Biblia Koshodou no Jiken Techou Volume 3 Chapter 2
Chapter 2: A Children’s Book with a Tanuki, a Crocodile, and a Dog?
It was the fourth of January, and the novel feeling that accompanied the start of a new year was beginning to fade.
The people waiting at Kamakura station now weren’t travelers returning from the first shrine visit of the year, but locals going out to shop.
Nursing a hangover from last night, I also waited for the next train to arrive. I met up with some of my high school classmates for the first time in a long while yesterday afternoon. Many people came back to their hometown for the new year, so these meetups ended up being something between a New Year’s party and a class reunion. Sawamoto, who was currently living in Koshigoe, was there, but my ex-girlfriend Kousaka Akiho was not.
It was with a strange feeling of both relief and worry that I went to visit the Tsurugaoka Hachimangū shrine with everyone after hearing from Sawamoto that Akiho was apparently hard back at work since yesterday.
I stood for a while near the shrine entrance in front of the stump where the large ginkgo tree used to stand. I had known that the huge, several hundred year old tree fell in a typhoon last spring, but it was the first time I saw it in person. Although it didn’t have much to do with me, the tree’s abrupt disappearance had still been an unexpected shock.
Oh well. It’s not like there was some moral lesson to be learned here.
Someone in the group invited us all to stay over at his house in Zaimokuza after a long night of drinking at the bar. My memory had become blurry by the middle of the night, but I remembered everyone getting fired up talking about Antiquarian Bookshop Biblia. There was talk about how the stupid Goura was currently getting along with the beautiful bookshop owner and jokes that I should hurry up and get rejected if there wasn’t going to be any progress so they could laugh at me. I managed to avoid talking about it for the most part and left the house after a late breakfast banquet, which was just a short time ago.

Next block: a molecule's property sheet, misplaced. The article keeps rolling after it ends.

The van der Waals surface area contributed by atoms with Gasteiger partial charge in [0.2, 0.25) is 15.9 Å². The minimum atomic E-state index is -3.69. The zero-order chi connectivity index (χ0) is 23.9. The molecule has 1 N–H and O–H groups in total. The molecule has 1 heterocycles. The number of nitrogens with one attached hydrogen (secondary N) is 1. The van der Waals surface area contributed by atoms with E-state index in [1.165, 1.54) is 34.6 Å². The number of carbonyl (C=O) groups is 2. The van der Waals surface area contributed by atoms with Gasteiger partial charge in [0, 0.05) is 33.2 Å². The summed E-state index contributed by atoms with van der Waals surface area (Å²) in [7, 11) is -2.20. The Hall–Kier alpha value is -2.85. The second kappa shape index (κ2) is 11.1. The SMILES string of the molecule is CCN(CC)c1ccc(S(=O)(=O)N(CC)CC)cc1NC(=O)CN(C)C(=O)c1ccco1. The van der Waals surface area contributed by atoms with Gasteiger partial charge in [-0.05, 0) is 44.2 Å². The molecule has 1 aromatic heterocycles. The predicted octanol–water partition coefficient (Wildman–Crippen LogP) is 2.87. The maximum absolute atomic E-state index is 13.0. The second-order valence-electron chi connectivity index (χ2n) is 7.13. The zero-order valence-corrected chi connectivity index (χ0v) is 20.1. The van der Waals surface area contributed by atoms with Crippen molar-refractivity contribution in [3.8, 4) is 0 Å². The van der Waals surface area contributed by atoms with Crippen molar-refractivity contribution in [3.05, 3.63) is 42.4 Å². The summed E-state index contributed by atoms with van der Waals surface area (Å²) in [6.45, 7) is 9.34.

A blue train with cream colored lines pulled into the station. I waited for the previous passengers to disembark before boarding myself.
While there were some free seats, Ofuna was only two stops away so there really wasn’t much point in sitting down. I held on to the strap and aimlessly stared out of the window.
“Oh my, hey—hey! Goura!” A familiar high pitched voice rang out just as the train began to move.
I reflexively looked around.
“Where are you looking? I’m right here! Over here!”
My eyes turned to the small lady sitting in the seat in front of me. She wore a down jacket and had a fur scarf wrapped around her neck.
“Happy New Year…Shinobu.” I let go of the strap and lowered my head.
This was Sakaguchi Shinobu. She lived with her older husband in Zushi.
Almost half a year ago she came to the store to take back the copy of Introduction to Logic that her husband had tried to sell. Even after the incident had been resolved, she continued to stop by the shop from time to time. It wasn’t, of course, because Shinobu wanted to buy or sell books; she just dropped in to chat. Last time she brought us assorted dried fruits that she got from Taiwan as a souvenir.
“Happy New Year to you too! Let’s get along this year too! Let’s get along!” She said as she grabbed my hand and violently shook it up and down.
“What a coincidence! I was just about to go to Kita-Kamakura to visit the shop. Are you working today?”
“Unfortunately not. I’m off today.”
I had worked up until the last day of the year, and got the first four days of January off. There weren’t many stores that were closed on the first and last days of the year, but Biblia’s schedule had always been this way.